Title: Dirty Love
Author: Sampurna Chattarji
Publisher: Penguin Books
Price: Rs. 350
Sampurna Chattarji is branching out in all directions. She started as a poet, got a novel under her belt and is now rocking the short story scene. Her voice is mordant, expressive and very very sharp, and you would be well advised never to take your eyes off her, because she can turn on you like a snake. After so many decades of insipid, hand-wringing, upper middle class Indian Writing in English, it’s good to have a bandsaw like Chattarji come along and saw the medium in half. As the book draws to a close, the ripped seams of modern life fall neatly back together again, the audience cheers, the magician bows, applause and curtains. Another show worth watching hits the road, thank God. IWE will be all the better for it.
In her relish for the demonic and the twisted that lies just under the surface of modern Indian life, Chattarji is like a small electric Roald Dahl in sanganeri kurtas. The twin sisters Bombay-Mumbai are her muses, and she oscillates between them with a brisk no-nonsense bustling love. Her stories are always crisp, rarely long, and they glitter with sharp edges like the best shurikens. It would be a mistake to call her typical protagonist a flaneur, because the unruly drama of passion and transgression whipped up by the story can reach out and drag him or her into action at any time, so that the precarious observer’s pose these people strive for is always in jeopardy. The reader, too, is thereby always kept guessing. The short story, like the poem, works best when packed into a small box, and Chattarji’s packing skills are very fine.
It’s rare for a writer to be able to do both stories of violent, shocking action and stories where the drama is what is in the not-said, but Chattarji seems to be able to pull off either with ease. She also entwines her characters through route and locale, so that a minor character in one becomes the star of another, and this gives you a sense of a network of acquaintance and connection spreading over the city like a virtual cobweb, any thread of which can twang into song. Her city is somehow always wet and splashy, with that heady intimacy that only the rains can bring to brick and concrete, producing highly inappropriate thoughts of clouds, flutes and peacock feathers in the minds of the jaded inhabitants. The mischief of water flows under the text, and the drains, the sewers, the standpipes, the bathrooms and their mother, the sea itself constantly thrum under our feet. The city seems to stand on a liquid mass of moving mud as unreliable as the human heart. From this mud Chattarji shapes her specific pitchers and fills them up with the liquor of her choice. Some are bitter-sweet, some astringent, and some, like Three Women in a Restaurant, or No One in the Gondola But Them are filled with wistful nectar. Release is wicked, and so is Bad Language. But itemising the goodies in this basket will do us no good. The range and variety of them is just too wonderful, like the menu of an Irani cafe. You have to go and taste them for yourself.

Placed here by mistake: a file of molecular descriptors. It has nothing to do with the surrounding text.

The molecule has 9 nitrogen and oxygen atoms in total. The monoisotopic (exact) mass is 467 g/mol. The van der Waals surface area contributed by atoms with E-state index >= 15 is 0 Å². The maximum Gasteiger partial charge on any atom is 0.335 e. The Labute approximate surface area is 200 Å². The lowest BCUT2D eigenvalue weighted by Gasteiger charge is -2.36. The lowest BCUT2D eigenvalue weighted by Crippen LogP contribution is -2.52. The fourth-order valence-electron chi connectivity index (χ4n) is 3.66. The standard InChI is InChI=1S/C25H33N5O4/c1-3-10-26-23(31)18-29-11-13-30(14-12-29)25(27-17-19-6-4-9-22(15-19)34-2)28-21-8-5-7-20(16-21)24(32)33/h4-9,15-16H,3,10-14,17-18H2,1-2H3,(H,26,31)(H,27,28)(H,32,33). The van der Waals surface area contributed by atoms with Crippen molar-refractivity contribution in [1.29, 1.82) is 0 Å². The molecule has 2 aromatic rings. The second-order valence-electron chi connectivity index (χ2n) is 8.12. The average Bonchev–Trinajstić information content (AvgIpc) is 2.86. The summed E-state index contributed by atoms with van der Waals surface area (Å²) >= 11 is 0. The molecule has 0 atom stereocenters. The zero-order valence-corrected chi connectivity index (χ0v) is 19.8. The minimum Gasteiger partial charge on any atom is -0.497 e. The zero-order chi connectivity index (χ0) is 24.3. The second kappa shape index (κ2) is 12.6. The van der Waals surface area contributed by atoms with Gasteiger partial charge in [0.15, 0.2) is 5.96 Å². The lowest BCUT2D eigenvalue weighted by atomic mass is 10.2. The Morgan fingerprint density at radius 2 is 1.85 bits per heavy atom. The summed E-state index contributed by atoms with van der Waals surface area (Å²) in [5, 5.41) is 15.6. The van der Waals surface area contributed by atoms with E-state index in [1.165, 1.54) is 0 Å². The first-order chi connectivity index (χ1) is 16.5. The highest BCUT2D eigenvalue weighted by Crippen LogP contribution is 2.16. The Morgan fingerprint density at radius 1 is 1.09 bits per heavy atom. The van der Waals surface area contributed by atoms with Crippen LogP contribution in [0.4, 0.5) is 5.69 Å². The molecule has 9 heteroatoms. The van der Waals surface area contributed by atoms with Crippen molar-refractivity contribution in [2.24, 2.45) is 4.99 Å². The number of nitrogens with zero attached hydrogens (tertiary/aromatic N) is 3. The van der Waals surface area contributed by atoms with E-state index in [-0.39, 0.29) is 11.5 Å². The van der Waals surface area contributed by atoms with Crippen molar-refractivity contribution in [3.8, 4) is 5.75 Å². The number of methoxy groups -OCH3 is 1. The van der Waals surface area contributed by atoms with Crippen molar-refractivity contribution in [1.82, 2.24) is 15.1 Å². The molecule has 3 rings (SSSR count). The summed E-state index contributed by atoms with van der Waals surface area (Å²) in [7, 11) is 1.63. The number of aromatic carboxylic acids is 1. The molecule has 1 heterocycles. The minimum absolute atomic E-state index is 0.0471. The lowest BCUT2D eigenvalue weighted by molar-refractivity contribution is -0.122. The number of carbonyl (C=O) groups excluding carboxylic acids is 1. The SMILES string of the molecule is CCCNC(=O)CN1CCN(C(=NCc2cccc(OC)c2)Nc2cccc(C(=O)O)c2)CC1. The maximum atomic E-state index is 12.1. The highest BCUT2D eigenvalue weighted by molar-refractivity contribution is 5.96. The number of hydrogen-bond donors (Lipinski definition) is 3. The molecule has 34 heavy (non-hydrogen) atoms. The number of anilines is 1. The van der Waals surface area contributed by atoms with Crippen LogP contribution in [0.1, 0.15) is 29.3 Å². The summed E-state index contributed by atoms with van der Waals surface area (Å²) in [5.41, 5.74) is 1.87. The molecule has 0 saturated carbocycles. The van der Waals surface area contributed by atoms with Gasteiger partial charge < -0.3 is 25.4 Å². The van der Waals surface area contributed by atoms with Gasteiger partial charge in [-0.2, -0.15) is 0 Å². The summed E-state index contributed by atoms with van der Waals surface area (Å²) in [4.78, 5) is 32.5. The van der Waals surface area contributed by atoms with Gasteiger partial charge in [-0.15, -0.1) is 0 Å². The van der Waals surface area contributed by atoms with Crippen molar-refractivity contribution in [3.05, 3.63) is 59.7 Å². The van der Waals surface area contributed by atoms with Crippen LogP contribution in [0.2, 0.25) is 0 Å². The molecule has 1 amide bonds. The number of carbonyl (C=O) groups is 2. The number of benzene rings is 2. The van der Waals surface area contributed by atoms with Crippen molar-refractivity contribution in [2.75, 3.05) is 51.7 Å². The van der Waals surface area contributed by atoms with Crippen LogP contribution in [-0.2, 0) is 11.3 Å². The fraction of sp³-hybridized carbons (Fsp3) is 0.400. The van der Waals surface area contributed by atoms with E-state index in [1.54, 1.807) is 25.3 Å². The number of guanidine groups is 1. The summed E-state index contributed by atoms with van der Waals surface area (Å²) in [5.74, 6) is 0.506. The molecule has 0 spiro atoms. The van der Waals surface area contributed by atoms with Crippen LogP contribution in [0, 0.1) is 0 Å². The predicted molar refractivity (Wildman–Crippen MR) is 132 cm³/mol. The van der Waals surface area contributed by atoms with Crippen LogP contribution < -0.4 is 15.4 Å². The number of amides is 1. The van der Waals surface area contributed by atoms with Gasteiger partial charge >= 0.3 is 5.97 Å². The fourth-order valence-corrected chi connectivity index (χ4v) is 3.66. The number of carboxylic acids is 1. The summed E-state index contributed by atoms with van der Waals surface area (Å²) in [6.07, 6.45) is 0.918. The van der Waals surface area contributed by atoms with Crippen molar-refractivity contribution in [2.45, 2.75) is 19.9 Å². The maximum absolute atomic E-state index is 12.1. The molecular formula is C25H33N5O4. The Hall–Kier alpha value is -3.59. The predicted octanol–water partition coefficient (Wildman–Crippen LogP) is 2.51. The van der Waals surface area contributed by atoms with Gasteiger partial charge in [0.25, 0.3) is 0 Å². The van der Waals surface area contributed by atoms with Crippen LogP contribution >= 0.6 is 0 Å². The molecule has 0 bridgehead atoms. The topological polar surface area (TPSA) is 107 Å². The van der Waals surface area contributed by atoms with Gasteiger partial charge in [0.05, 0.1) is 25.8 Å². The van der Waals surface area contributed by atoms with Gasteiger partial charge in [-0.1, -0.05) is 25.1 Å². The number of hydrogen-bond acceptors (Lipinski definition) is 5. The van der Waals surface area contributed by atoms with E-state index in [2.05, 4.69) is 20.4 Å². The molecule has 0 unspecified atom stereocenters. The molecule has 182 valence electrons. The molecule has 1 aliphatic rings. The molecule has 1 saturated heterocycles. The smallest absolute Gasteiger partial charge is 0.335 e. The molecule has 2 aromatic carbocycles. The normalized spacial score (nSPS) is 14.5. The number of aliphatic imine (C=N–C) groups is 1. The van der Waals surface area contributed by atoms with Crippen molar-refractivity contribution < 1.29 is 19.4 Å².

This is a big collection, and worth reading in fits and starts. For some reason, Penguin has chosen to capitalise some titles in the table of contents and lowercase others, for no rhyme or reason that I can discern. But this, or the pedestrian cover, will not spoil your enjoyment of the book. I do hope that whoever is watching the development of Indian Writing in English will please take note of the Renaissance in the short story that we seem to be witnessing, and will stop writing the genre off as passe. The short story, with its contentiousness, its orality, its quick hand-on-the-shoulder casualness, is perfect for the Indian milieu. It is also the medium where the storyteller can show off. Unlike the high seriousness of the novel, the short story can get away with all kinds of irreverence. Irreverence is, of course, the one thing the IWE writers generally fail to peddle. And what we are looking at here is the higher irreverence, where the cover-stories for the doing of evil that circulate among us get short shrift from some very sceptical people.
In this unfriendly time we live in, there is nothing like a short story to give us a shot in the arm of angelic or demonic instruction, like a whiff of oxygen in a coal mine. Chattarji has grasped this aspect of her function very thoroughly. Although there is no lack of cold shivers in these stories, they will leave you feeling as if you’ve just had a dip in a high altitude lake: they will energise rather than chill you. I think the primary reason for this is Chattarji’s refreshing lack of cant. Her characters don’t waste their time drizzling on about the empty banalities of everyday life; they just quietly open windows in each other’s heads and look pensively in. You are invited to look with them, and you won’t be disappointed: there’s gold in them, their heads.